Military Aircraft Parts Maker Fined For Safety Volitions


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Military Aircraft Parts Maker Fined For Safety Volitions

By Jim Douglas

August 10, 2010 - The U.S. Department of Labor's Occupational Safety and Health Administration has issued 22 citations against AAR Summa Technology for exposing workers to safety and health hazards at its Huntsville plant. Proposed penalties total $191,500.

"Management needs to show a commitment to worker safety and health consistent with this company's ranking as one of the top defense contractors in the world," said Roberto Sanchez, OSHA's area director in Birmingham, Alabama.

OSHA began its inspection in February after receiving a complaint about hazards at the facility, which produces military aircraft parts. Two willful safety violations were issued.


Failing to provide proper lockout/tagout procedures of energy sources for workers performing maintenance and service functions on machinery, and for failing to provide protective machine guards on equipment. A willful violation is one committed with intentional, knowing or voluntary disregard for the law's requirements, or with plain indifference to employee safety and health.

Sixteen serious safety violations were issued for failing to repair or replace hooks used to lift and hold shop fabricated lifting devices, allowing materials to obstruct the exit pathways, failing to properly maintain machinery, exposing workers to electrical hazards, failing to train workers on hazards associated with aluminum dust, and using excessively pressurized compressed air to clean off parts.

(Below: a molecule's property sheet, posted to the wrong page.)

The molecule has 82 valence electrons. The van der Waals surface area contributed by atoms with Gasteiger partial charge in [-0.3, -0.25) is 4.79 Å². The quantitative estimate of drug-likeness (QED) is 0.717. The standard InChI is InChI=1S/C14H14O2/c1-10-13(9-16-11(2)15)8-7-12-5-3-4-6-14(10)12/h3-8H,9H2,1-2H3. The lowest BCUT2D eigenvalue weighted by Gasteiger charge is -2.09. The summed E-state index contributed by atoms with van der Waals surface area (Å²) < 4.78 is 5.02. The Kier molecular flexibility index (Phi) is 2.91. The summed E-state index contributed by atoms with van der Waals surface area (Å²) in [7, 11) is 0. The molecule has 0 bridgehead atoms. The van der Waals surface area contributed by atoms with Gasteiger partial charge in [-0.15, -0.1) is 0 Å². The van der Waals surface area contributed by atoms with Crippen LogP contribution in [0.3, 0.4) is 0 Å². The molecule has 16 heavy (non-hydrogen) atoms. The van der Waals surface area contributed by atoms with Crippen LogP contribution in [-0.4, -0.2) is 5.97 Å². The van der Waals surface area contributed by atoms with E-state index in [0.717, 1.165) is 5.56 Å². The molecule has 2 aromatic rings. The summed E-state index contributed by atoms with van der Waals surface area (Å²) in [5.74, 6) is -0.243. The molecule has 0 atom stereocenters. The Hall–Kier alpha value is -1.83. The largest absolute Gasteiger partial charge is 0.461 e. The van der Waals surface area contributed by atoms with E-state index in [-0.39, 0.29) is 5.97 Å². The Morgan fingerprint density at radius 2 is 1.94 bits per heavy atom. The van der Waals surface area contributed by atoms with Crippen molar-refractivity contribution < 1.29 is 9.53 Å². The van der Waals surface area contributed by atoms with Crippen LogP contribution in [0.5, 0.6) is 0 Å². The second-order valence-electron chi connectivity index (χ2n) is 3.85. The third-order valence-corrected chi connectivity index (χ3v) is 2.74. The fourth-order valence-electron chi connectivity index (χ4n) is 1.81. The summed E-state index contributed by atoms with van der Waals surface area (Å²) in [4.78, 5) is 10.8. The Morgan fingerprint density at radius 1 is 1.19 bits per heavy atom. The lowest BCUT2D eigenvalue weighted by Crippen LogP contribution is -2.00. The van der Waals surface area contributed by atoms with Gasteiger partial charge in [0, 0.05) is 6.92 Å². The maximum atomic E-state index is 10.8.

Three serious health violations were issued for exposing workers to noise hazards, failing to perform audiometric tests on employees and failing to train workers on hazards related to noise. A serious citation is issued when there is substantial probability that death or serious physical harm could result from a hazard about which the employer knew or should have known.

A repeat health violation was issued for failing to provide a site-specific written respiratory protection program. A repeat violation is issued when an employer previously was cited for the same or a similar violation of any standard, regulation, rule or order at any other facility in federal enforcement states within the last three years.


The company has 15 business days from receipt of citations to comply, request an informal conference with the OSHA area director or contest the citations and penalties before the independent Occupational Safety and Health Review Commission. The site was inspected by staff from OSHA's area office, Birmingham, Alabama.

Under the Occupational Safety and Health Act of 1970, employers are responsible for providing safe and healthful workplaces for their employees. OSHA's role is to assure these conditions for America's working men and women by setting and enforcing standards, and providing training, education and assistance.


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